Working in pairs the students transfer their plans to the building. They swarm over the side. They ingeniously utilize the row of small windows as the fuselage of a contour tractor, thus making the windows an integral part of the mural. The huge sliding doors tell the story of the corn operations. The little door alongside is the seed sorting tray. They paint pigs and cows and crop dusting and bees. They tell the story of modern farming.

Their enthusiasm is so great that they spill over onto the front of the adjacent long, low building. One student paints a medallion-like scene of two black and white cows and a calf, intertwined almost yin and yang. A Japanese student paints an opposing medallion of a foxy fox herding a flock of chickens. The fox has a distinct oriental cast to his features, as do the chickens. Even Frank Boggs' family is drawn into the sport. They paint varied grasses on the panel of windows on the long low building's wide doors–brome, rye, timothy, alfalfa. Everybody, every day, drinks copious quantities of chocolate milk. It’s a grand social time for the community. People drive from town and the surrounding countryside to watch what’s happening to Ron and Vera’s barn.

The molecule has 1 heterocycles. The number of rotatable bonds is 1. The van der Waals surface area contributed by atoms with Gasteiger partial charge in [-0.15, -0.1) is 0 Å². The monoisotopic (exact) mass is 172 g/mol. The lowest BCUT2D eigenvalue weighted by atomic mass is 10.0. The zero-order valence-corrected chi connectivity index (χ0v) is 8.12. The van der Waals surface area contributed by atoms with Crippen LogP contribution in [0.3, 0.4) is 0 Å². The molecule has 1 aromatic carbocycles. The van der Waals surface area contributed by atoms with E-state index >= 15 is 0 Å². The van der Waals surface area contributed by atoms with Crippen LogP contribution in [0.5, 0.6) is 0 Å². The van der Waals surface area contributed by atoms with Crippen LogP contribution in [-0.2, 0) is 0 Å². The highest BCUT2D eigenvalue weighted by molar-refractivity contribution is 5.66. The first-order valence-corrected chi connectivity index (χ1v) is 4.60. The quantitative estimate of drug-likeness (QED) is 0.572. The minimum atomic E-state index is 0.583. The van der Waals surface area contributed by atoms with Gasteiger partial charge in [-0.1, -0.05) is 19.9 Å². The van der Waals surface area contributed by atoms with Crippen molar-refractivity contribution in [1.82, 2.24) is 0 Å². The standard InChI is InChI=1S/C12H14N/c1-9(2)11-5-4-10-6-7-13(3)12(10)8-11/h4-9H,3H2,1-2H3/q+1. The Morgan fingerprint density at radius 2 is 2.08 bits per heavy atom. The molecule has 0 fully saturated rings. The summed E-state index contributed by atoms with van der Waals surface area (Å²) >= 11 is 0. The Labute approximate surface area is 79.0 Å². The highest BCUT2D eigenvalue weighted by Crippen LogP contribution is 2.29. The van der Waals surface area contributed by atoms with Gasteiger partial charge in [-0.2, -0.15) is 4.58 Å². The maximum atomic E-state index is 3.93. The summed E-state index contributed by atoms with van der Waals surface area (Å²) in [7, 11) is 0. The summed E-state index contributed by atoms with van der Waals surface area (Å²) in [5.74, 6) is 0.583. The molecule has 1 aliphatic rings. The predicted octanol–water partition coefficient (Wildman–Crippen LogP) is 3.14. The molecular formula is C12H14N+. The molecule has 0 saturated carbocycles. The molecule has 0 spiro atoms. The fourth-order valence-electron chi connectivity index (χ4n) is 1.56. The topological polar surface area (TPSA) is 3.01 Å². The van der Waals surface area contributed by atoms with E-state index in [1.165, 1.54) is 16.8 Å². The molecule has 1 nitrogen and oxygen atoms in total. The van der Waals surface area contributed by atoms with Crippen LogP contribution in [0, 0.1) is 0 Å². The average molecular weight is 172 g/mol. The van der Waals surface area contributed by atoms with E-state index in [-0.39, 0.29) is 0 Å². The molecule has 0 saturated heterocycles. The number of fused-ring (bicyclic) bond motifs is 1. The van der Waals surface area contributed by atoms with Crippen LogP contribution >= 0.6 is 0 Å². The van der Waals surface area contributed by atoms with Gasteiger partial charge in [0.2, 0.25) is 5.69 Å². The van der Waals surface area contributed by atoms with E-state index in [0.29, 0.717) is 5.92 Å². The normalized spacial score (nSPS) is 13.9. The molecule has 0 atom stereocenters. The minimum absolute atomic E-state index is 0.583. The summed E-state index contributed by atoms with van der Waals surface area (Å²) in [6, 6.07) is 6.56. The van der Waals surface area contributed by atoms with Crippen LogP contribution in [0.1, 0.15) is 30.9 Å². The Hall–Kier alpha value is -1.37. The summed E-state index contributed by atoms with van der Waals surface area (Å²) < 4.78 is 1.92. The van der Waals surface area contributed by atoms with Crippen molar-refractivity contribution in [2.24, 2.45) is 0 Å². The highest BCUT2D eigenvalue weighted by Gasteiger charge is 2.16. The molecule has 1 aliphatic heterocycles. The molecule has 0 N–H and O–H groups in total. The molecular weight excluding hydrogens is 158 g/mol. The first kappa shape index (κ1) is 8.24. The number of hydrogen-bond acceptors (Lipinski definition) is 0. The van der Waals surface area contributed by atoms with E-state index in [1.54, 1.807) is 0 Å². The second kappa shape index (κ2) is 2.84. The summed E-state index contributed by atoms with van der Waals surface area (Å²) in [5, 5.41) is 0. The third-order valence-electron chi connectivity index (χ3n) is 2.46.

Frank Boggs saves the three-story end of the seed house for himself. It rises to a peak. "I'm going to paint a sunburst on it," he tells Daddy. "Where would agriculture–or anything–be without the sun?"

He begins on a day when Daddy's out of town. When Daddy returns it's sunset, and on the end of the building he sees a huge black ball. The center of the ball, unpainted, sports a large figure 8.

"I wonder if Frank is trying to tell me something?" asks Daddy.

Frank goes on to turn the 8-ball into a gigantic sunburst. It has a red core surrounded by black. Orange and green and turquoise rays flame out from the center. The sunburst is so bright it vibrates when you look at it. It hurts your eyes, like the real sun. It's magnificent. It can be seen across the valley from town.

The Milwaukee Journal comes and takes pictures of the mural and sunburst in progress; they make it a feature story. The work takes a number of weeks to complete. At the finish the students all sign their names on the building. It's been a glorious project.

Daddy is delighted with his seed house. Mother is delighted, too; she no longer laments over losing the long low lines of the hidden building. She takes credit for the whole thing because she complained so persistently about the ugliness. Townspeople are intrigued. Strange cars come up the lane, look at the barn, and drive out again. Other newspapers publish pictures. The mural is a huge success.

That year's photo Christmas card is a booklet, mostly views of various stages in the progress of the mural. On the back page Daddy includes a picture of himself on the scaffold, and underneath is printed, "R. A. Dougan, Patron of the Arts."

A few years go by. The mural is still magnificent, but the colors have muted a little. The startling sunburst is not quite so vibrant. Jackie is again home for a visit. She's going over to see her former art teacher, Frank Boggs. Daddy shouts as she leaves, "Ask Frank how I can make my sunburst stop fading!"

A few hours later Jackie returns.

"Well?" Daddy asks. "Did you remember to ask? What did Frank say?"

Jackie answers. "He says for you to tell the sun to stop shining."

—from Volume III, Book 6